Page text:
Advertisements

6 Comments (+add yours?)

  1. nat
    Feb 15, 2012 @ 13:22:18

    Hi ya Fran

    For some reason i am not getting the blog everyday. I got it today but not yesterday…mmm…strange. I rekon it could be rats eating the walnuts. When we moved into Hillside Cres we found heaps of walnut shells under our house that obviously the rats had put there. Molly has since fixed that problem. The walnuts came from the tree next door and said tree is again laden with walnuts. Last year the tree was stripped of all the walnuts by the cockatoos. Every morning for about a week they went to the tree eating them. One morning i counted about 50 cockys on the tree, you can imagine the racket. You may want to put a metal band around the tree to stop rats/possums from getting the nuts. I hate to tell you that you are wrong since you know more plants than me, but, your Easter lily is not a lillium but the common old amaryllis belladonna. Anyway cheers for now, hopefully i will catch up soon. i am at work for 4.5 days at the mo but possibly be done to 2.5 in the very near future. lots of love nat

    Reply

    • narf77
      Feb 15, 2012 @ 17:12:28

      Oh bollocks! I have to admit something to all of my dear constant readers… Amaryllis belladonna was one of our plants that we had to learn for our classes! See what happens when you get lazy and couldn’t be bothered to remember what plant you are looking at and type “botanical name for Easter Lily” into Google? What’s this bollocks about us knowing more plants than you by the way? Steve and I know a bit about a few trees…we know a little bit about watering systems (a VERY little bit…) and a few things about how to press a few keys in AutoCad but usually when we press a few keys, something weird happens that Nick has never seen before…thats all we know. You are much more savvy with plants than we will ever be Nat :o) (I think you just proved that :o) Its my year of living honestly…show James the Lilium longifolia faux pas and tell him from me “how low we have sunk!”. Steve swears that it is because we have given up drinking and our brain cells are starting to return…

      Reply

  2. Roz Takes
    Feb 15, 2012 @ 16:22:54

    Hi Fran, as I have said before it would not take much to turn your blogs into a very interesting novel. All that you need is a publisher.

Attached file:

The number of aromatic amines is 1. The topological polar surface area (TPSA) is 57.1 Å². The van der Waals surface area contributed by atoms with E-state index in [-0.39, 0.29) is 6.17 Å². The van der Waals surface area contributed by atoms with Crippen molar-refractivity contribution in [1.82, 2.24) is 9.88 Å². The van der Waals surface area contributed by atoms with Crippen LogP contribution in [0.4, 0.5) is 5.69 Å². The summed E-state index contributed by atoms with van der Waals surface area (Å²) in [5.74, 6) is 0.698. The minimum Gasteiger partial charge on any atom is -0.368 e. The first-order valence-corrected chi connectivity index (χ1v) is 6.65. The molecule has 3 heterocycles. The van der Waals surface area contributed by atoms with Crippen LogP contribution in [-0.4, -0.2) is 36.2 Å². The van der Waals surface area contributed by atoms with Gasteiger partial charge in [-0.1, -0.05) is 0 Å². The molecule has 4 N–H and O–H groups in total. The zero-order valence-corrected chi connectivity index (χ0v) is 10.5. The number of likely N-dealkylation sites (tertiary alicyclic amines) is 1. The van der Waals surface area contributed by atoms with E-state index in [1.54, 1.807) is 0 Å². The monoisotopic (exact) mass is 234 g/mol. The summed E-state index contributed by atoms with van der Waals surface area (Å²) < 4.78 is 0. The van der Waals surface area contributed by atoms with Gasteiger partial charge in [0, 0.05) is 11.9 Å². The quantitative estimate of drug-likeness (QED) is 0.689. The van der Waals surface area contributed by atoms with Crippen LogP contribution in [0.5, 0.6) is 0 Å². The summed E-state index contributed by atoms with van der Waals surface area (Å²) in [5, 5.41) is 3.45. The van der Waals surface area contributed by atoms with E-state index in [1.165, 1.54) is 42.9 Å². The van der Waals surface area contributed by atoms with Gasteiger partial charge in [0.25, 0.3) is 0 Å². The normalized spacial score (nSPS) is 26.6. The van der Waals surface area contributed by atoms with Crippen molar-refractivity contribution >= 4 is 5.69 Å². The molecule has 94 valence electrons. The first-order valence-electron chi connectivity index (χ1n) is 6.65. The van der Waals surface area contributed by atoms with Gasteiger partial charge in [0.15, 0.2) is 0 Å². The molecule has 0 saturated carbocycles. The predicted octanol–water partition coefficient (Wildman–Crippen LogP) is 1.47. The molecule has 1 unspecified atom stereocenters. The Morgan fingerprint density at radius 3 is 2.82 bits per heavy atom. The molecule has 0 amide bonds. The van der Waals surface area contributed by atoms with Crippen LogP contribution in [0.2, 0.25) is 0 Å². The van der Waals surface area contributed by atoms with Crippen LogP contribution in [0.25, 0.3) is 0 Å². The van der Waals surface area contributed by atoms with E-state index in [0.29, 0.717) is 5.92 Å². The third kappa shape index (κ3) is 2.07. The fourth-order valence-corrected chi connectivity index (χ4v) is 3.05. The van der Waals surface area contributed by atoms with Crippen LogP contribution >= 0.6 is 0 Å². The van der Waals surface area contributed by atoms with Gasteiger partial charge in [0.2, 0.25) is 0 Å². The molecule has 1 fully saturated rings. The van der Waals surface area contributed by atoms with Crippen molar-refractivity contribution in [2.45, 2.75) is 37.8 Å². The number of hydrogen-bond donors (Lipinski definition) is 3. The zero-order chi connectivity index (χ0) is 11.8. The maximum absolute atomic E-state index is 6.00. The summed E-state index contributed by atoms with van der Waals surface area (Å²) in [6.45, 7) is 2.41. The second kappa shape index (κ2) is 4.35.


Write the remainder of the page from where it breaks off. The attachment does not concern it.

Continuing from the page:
So glad the boys are doing so well with their new leads. Greg wouldn’t be without his for Nicholas.
    I agree with Nat about the Amaryllis. I think Easter Lilies are white.

    Reply

    • narf77
      Feb 15, 2012 @ 17:15:32

      Hi Roz, I am talking about the pink scented ones that I really should have known the name of. I think there comes a time when your brain drains of all of the botanical names that you have cram packed into it and you are left vague and confused whenever someone asks you what something is. I think Lilium longiflora is called Easter lilies in the U.K. I should have checked out images first rather than lazily just going along with the first few listings on the web. It’s lucky I don’t consider myself any sort of plant expert isn’t it! :o)

      Reply

  3. Kym
    Feb 15, 2012 @ 19:20:58

    Hello there Fran, I have returned from camp. I am so tired that I have been nodding off while reading your blog! My typing is rather strange too and I keep having to delete the letters and re type lol. I don’t care that you got the type of lily wrong, hey it’s a lily isn’t it 🙂 Well I’m pleased to have caught up with your blog so now it is time to catch up with my sleep zzzzzzzzzzzzzzzzzzzz

    Reply

    • narf77
      Feb 16, 2012 @ 07:03:15

      Well done on surviving the camp…we will make a sergent out of you yet! Thanks for backing me up with the lily. It was sheer laziness (both physical and mental) that made me pick the top answer on Google for something that I really should have known off by heart. Oh well…that just goes to show how little I really care about that sort of thing :o) If it had been a conifer or shrub I would have looked up the name more carefully. I bet you will need a week of sleep to catch up after those dorm parties with the tequilla slushies. Welcome back to civilisation (and your sanity!) :o)

      Reply

Leave a Reply

Fill in your details below or click an icon to log in:

WordPress.com Logo

You are commenting using your WordPress.com account. Log Out / Change )

Twitter picture

You are commenting using your Twitter account. Log Out / Change )

Facebook photo

You are commenting using your Facebook account. Log Out / Change )

Google+ photo

You are commenting using your Google+ account. Log Out / Change )

Connecting to %s

%d bloggers like this: